Shane Ross insists Ireland's Rugby World Cup bid is 'bulletproof'

The Taoiseach also attended Ireland’s final bid in London earlier today

Shane Ross insists Ireland's Rugby World Cup bid is 'bulletproof'

Image: Chris Donoghue

The Government says underwriting the cost of the Rugby World Cup is a sound investment on behalf of the taxpayer.

Ireland will pay the tournament fee of £120 million (€136 million), and today Ireland 2023 made its final pitch ahead of the decision on Nov 15th.

The Taoiseach also pledged to the judges that Brexit will have no affect on the tournament.

Rugby stars Brian O’Driscoll & Niamh Briggs also lined out for Ireland 2023 today, alongside Philip Browne of the IRFU and Sports & Tourism Minister Shane Ross.

12 venues across the island are longlisted as potential hosts - including the 26,000 capacity Nowlan Park, the RDS (18,000 capacity), Pairc Ui Chaoimh (45,000 capacity), Celtic Park (17,000 capacity), and the 82,000 capacity centrepiece venue Croke Park.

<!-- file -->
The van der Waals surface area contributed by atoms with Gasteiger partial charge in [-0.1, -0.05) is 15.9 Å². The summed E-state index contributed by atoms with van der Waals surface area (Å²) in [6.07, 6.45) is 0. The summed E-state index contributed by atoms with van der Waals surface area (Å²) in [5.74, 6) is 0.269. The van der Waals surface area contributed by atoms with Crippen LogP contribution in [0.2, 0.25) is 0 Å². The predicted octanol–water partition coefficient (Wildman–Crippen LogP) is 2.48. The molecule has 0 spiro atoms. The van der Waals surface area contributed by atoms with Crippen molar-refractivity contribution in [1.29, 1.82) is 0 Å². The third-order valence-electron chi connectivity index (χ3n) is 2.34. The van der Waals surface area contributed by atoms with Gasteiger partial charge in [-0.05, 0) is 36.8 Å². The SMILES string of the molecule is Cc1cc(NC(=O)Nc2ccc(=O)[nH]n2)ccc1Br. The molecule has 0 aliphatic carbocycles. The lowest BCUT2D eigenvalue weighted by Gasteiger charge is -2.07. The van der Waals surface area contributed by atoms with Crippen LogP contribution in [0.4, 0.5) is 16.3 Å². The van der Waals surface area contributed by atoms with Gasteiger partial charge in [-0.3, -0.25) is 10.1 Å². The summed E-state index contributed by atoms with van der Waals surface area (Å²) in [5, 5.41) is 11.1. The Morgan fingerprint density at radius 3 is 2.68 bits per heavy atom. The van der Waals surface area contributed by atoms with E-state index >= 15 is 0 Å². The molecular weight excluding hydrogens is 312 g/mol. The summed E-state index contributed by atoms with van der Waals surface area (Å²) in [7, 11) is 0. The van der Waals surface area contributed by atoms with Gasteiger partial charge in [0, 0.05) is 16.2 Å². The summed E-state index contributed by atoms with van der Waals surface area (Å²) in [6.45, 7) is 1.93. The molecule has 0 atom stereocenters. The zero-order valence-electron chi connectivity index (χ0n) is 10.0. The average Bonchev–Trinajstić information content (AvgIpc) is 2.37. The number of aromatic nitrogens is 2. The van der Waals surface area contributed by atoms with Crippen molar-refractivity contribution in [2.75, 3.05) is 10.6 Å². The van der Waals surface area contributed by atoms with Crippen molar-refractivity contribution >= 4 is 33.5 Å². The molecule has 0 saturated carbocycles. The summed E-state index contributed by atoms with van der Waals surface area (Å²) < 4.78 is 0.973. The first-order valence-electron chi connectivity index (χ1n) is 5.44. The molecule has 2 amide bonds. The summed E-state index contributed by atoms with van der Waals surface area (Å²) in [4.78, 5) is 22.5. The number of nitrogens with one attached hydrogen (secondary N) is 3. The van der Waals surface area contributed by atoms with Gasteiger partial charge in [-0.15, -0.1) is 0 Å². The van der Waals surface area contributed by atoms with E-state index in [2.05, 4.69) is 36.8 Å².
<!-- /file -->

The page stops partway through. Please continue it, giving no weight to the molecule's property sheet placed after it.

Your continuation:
Minister Ross suggested the bid is stronger than those being offered by France and South Africa.

He said: "I took a piece of legislation through the Dáil and the Seanad to make this particular bid legally watertight - in other words, it's bulletproof."

Former Ireland captain and bid ambassador Brian O’Driscoll also argued that Ireland will host a far superior tournament to our rivals.

Leo Varadkar, meanwhile, attended the bid today before moving back to the political field when he travelled to Downing Street to meet the British Prime Minister Theresa May.

Reporting by Chris Donoghue and Stephen McNeice